Q12. What is an esterification reaction? Mention any one application of esterification reaction.

Answer: Esterification reaction is used to prepare ester. It is a reaction between a carboxylic acid and an alcohol in the presence of a mineral acid catalyst like sulphuric acid.

RCOOH + R’OH ⇋ RCOOR’ + H2O

It is a reversible reaction.

Uses of esterification reaction:

Esters prepared from the esterification reaction are used as synthetic flavours in ice cream and sweets.

Q13. Distinguish between esterification and saponification reactions.

Answer:

S. No. Esterification Reaction Saponification Reaction 1. The esterification reaction is used to prepare ester. The saponification reaction is used to prepare soap. 2. It is a reaction between a carboxylic acid and an alcohol in the presence of a mineral acid catalyst like sulphuric acid to form an ester. It is a de-esterification reaction in an ester to form a carboxylic acid and an alcohol in a mineral acid catalyst like sulphuric acid or sodium hydroxide. 3. In the esterification reaction, the end products are ester and water. In the saponification reaction, the end products are carboxylate ions and alcohol. 4. It can take place in both acidic and basic mediums. It occurs only in an alkaline medium. 5. It requires heat. It does not require heat.

Q14. Give a chemical test to distinguish between saturated and unsaturated hydrocarbons.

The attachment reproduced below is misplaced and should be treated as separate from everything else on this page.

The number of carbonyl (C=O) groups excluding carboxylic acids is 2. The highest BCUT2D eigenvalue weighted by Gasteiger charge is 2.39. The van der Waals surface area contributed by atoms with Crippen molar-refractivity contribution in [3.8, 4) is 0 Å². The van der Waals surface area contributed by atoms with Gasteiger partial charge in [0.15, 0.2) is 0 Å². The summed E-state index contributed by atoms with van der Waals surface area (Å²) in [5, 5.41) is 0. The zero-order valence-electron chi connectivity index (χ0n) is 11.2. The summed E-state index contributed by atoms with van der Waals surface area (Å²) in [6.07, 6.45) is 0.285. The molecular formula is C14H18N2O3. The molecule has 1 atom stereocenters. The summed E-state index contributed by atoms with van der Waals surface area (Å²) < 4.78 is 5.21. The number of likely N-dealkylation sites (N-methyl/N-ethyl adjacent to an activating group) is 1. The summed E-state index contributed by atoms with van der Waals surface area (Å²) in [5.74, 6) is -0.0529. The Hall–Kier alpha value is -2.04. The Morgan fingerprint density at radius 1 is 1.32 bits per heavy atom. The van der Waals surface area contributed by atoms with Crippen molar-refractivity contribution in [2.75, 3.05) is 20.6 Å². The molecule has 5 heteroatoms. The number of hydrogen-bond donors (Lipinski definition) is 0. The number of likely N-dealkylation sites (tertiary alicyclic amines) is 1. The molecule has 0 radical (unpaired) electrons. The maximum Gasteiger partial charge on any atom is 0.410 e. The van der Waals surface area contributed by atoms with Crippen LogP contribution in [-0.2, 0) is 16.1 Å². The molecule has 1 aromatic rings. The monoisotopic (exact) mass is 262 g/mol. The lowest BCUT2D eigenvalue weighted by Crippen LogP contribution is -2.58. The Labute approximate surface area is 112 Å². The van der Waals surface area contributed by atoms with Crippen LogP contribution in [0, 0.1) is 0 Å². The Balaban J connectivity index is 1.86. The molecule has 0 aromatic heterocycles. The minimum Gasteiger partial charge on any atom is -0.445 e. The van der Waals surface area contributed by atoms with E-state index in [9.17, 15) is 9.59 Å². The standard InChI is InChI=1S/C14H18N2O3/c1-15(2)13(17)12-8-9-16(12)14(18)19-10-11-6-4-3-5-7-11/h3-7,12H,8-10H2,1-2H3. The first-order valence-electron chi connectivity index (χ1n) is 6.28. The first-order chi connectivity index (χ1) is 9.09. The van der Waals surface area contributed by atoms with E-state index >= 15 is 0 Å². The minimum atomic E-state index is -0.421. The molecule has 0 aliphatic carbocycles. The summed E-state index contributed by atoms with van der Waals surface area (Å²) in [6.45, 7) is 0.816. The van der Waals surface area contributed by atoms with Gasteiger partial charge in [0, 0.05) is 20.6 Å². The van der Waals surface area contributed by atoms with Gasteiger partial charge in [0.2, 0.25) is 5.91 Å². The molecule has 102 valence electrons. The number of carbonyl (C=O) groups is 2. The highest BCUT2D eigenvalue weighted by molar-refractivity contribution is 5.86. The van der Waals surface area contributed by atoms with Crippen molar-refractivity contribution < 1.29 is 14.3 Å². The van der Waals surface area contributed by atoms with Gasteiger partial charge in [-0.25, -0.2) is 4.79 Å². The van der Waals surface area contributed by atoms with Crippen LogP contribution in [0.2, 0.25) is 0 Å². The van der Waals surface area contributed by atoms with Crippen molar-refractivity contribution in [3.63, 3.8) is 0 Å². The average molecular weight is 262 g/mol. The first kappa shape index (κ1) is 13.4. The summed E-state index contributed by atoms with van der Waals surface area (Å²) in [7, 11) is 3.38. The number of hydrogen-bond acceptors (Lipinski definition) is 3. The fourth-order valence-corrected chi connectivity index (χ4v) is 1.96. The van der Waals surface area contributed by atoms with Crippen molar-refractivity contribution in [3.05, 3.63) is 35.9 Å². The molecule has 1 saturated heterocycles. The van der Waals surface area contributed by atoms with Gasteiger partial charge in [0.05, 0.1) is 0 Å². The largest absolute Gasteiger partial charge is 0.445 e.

Answer: The bromine water test distinguishes between saturated and unsaturated hydrocarbons. No change will occur if a saturated hydrocarbon is added to bromine water. However, if an unsaturated hydrocarbon is added to bromine water, it will decolourise.

Saturated hydrocarbon + Br₂ → No Reaction: no colour change

Unsaturated hydrocarbon + Br₂ → Reaction will occur: Decolourise

Q15. What is a homologous series?

Answer: A homologous series is a series of carbon and compounds with various numbers of carbon atoms but have an identical functional group. For example, methene, ethene, propene, butene and pentene are all part of the homologous alkene series.

Practise Questions on Carbon and its Compounds

Q1. Name two allotropes of carbon.

Q2. What is denatured alcohol?

Q3. What is the role of concentrated sulphuric acid in the esterification reaction?

Q4. Give a chemical test to distinguish between

  1. Ethene and Ethane
  2. Ethanol and Ethanoic acid

Q5. Define fermentation. Name the enzyme which converts

  1. Milk to curd (yoghurt),
  2. Cane sugar to glucose and fructose
  3. Glucose to ethanol.

Click the PDF to check the answers for Practice Questions.
Download PDF

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10 Questions You Should to Know about carbon t